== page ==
This past Saturday morning, many Kansas citizens came from Pittsburg, Salina, Topeka, Lawrence — and all throughout Johnson County, to Shawnee City Hall to take a stand for their health care freedom. You can click on this link to see Fox 4 News which gave the best coverage.
The headline, “Kansas Health Care Rally Turns Ugly,” is a bit over the top, and it doesn’t show that we outnumbered the opposition 3 to 1, but it does give both sides of the debate.
The Kansas Health Care Freedom Amendment advances Kansas state sovereignty. This legislation is not about “opting-out” or “exempting” Kansas, because by default, based on our state sovereignty, we already are exempt from federal health care mandates and the funding of those mandates.
It’s not that we are seeking an exemption, it’s that we are standing on our sovereignty – in other words, acting in such a way that exerts our rights under the U.S. Constitution. It’s a message sent by the citizens of Kansas that the federal government has no right to tread on them and their health care freedom.
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Thanks for the explanation, that helps. My concern is that the amendment process, while perhaps legally superior, is slower; generally occurring in the two year general election cycle. By Nov. 2010, the health care monster may be a fait accompli. I would love to see courageous governors call special sessions of their state legislatures to consider immediately nullifying any federal health plan as soon as it was signed into law. A parallel amendment process could still go forward if necessary.
I have a question about the various health care freedom amendments floating around various states. I was curious why these efforts are state amendments as opposed to regular state laws passed by the state legislatures? Just curious. Thanks.
I agree Mary Pilcher Cook, I think this is a good thing.
This is a matter of principles and individual liberty, not one of economics, or really even health-care.
But the signal most important thing we have: our individual freedom. The senator from Colorado was wrong when he suggested all they really need is a resolution to declare that in the States view which is legally binding with in the state that the act by congress to attempt to force all Americans to buy a service is an unlawful one, that goes far and beyond their limited constitutional authority.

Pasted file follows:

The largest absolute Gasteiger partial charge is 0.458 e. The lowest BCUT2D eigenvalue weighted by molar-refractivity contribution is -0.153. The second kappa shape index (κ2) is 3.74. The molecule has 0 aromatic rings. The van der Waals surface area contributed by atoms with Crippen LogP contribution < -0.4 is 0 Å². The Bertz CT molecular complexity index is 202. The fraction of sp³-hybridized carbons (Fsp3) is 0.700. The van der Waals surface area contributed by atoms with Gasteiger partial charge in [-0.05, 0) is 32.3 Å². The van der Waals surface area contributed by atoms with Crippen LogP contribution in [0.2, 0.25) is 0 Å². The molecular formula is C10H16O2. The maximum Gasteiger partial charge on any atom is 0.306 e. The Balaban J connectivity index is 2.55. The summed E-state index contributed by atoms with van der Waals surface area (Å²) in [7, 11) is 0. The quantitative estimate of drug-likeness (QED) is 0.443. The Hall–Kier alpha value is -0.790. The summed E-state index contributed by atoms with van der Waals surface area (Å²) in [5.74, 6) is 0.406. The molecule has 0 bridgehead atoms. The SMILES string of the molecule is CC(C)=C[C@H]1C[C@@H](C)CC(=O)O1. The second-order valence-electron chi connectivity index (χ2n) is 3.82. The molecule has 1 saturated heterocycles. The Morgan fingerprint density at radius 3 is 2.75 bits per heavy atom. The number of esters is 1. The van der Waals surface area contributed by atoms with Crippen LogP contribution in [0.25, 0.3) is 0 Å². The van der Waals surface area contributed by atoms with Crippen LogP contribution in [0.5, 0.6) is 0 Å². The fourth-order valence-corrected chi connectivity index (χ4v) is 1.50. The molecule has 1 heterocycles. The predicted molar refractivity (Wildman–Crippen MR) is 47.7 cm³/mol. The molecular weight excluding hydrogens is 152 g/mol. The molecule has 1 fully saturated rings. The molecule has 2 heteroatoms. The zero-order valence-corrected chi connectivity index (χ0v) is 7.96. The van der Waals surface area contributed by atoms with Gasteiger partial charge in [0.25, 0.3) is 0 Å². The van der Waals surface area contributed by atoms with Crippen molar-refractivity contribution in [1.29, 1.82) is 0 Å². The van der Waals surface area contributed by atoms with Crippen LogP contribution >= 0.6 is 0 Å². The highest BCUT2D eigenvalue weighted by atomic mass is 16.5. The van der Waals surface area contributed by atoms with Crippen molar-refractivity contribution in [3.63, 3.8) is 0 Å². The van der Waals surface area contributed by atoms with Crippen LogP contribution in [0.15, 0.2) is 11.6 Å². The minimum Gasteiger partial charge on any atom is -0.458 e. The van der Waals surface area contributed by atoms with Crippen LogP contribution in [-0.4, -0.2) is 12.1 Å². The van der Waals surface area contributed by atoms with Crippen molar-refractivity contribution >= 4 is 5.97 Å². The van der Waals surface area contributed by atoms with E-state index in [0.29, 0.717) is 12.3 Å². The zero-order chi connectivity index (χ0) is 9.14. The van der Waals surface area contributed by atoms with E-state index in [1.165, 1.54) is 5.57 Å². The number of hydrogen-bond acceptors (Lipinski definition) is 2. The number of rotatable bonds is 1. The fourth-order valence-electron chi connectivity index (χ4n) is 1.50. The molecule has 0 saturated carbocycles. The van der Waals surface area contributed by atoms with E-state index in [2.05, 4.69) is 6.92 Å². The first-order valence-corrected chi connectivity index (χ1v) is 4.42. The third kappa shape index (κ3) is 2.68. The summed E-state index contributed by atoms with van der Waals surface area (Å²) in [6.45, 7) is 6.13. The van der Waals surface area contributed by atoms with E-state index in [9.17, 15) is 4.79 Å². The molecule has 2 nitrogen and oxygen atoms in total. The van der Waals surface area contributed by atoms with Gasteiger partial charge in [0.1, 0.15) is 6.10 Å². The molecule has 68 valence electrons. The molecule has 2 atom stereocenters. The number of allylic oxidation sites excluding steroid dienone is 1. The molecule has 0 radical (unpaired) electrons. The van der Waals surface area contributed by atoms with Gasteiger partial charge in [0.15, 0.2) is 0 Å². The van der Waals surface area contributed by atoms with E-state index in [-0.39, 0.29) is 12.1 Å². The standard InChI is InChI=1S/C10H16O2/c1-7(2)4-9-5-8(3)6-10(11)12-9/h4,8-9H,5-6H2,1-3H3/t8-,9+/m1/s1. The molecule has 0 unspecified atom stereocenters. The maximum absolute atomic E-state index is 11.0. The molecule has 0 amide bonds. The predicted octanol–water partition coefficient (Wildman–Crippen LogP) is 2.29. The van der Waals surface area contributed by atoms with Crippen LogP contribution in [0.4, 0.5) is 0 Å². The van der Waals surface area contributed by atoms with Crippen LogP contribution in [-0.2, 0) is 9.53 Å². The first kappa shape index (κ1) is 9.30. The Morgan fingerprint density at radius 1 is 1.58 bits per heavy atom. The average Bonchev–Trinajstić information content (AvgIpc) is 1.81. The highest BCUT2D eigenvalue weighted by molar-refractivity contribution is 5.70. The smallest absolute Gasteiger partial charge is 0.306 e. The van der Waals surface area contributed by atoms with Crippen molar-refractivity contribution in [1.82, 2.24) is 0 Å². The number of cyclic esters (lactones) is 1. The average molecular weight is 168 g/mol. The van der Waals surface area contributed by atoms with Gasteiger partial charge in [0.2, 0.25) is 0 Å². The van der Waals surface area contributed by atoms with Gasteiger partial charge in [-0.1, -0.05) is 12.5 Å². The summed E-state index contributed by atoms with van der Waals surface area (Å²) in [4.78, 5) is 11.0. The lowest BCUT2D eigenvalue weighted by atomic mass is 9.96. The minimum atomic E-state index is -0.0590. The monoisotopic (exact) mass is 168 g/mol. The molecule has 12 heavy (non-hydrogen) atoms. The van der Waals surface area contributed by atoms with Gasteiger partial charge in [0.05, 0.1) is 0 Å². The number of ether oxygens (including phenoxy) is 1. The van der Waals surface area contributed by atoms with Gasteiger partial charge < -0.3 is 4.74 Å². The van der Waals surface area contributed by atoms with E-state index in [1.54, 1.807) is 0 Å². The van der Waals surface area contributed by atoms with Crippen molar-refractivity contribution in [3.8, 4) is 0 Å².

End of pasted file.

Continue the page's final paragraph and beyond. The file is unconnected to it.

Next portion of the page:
But your amendment in Kansas, it think is about much more then that, its about protecting the rights of the people to freedom and self-determination, its about defending in Constitutional law the most basic principles of individual freedom and self-determination upon which Kansas, and America at large was build.
My heart is with you Pilcher Cook, as is I hope the heart of every freedom loving American, things like this are far too important to be simply left to resolutions. Theses Principles are already in our most basic of American Constitution's, they should also be enshrined in our State Constitution, to help protect our essential rights, as free men and women.
A simple resolution in the defense of theses most fundamental of individual rights of self-determination does not do their central important to the American dream nearly enough justice!
Hard to say for sure...but if they pass, they get the boost of having been approved by the people themselves.
Probably cause they are thinking the State Constitution out ranks federal law, particularly unconstitutional federal law.
In theory there should be little to no area of overlap, with health-care being strictly a state issue.
If you accept the theory that they are duel sovereigns then the state Constitution in matters of duel powers, should overwrite federal laws within the domain of that state.
The other more important concern here is assuming we win this fight to stop the Federal government from imposing this on us, what is to stop further state legislators from taking away the same freedom except the State Constitution?
so to me it makes perfect sense to go ahead and do a state Constitutional amendment, kill 2 birds with 1 stone and do it in a way fitting of the high importance of theses rights.